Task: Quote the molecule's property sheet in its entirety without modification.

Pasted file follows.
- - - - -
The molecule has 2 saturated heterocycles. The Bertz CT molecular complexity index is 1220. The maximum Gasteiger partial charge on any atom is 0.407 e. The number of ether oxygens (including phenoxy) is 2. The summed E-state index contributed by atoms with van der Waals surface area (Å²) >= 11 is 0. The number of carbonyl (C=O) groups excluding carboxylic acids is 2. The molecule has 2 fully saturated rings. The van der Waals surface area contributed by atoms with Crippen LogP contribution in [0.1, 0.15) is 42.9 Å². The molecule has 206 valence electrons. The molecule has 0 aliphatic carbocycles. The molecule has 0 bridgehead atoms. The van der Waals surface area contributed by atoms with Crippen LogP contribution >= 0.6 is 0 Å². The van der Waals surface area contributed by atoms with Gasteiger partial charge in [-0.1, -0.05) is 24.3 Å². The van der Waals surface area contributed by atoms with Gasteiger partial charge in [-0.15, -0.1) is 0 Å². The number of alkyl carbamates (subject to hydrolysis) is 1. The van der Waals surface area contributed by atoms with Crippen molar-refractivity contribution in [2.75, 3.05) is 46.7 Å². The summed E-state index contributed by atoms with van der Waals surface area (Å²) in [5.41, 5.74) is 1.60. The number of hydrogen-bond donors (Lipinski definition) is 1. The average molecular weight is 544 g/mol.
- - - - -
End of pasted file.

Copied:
The molecule has 2 saturated heterocycles. The Bertz CT molecular complexity index is 1220. The maximum Gasteiger partial charge on any atom is 0.407 e. The number of ether oxygens (including phenoxy) is 2. The summed E-state index contributed by atoms with van der Waals surface area (Å²) >= 11 is 0. The number of carbonyl (C=O) groups excluding carboxylic acids is 2. The molecule has 2 fully saturated rings. The van der Waals surface area contributed by atoms with Crippen LogP contribution in [0.1, 0.15) is 42.9 Å². The molecule has 206 valence electrons. The molecule has 0 aliphatic carbocycles. The molecule has 0 bridgehead atoms. The van der Waals surface area contributed by atoms with Crippen LogP contribution >= 0.6 is 0 Å². The van der Waals surface area contributed by atoms with Gasteiger partial charge in [-0.1, -0.05) is 24.3 Å². The van der Waals surface area contributed by atoms with Gasteiger partial charge in [-0.15, -0.1) is 0 Å². The number of alkyl carbamates (subject to hydrolysis) is 1. The van der Waals surface area contributed by atoms with Crippen molar-refractivity contribution in [2.75, 3.05) is 46.7 Å². The summed E-state index contributed by atoms with van der Waals surface area (Å²) in [5.41, 5.74) is 1.60. The number of hydrogen-bond donors (Lipinski definition) is 1. The average molecular weight is 544 g/mol.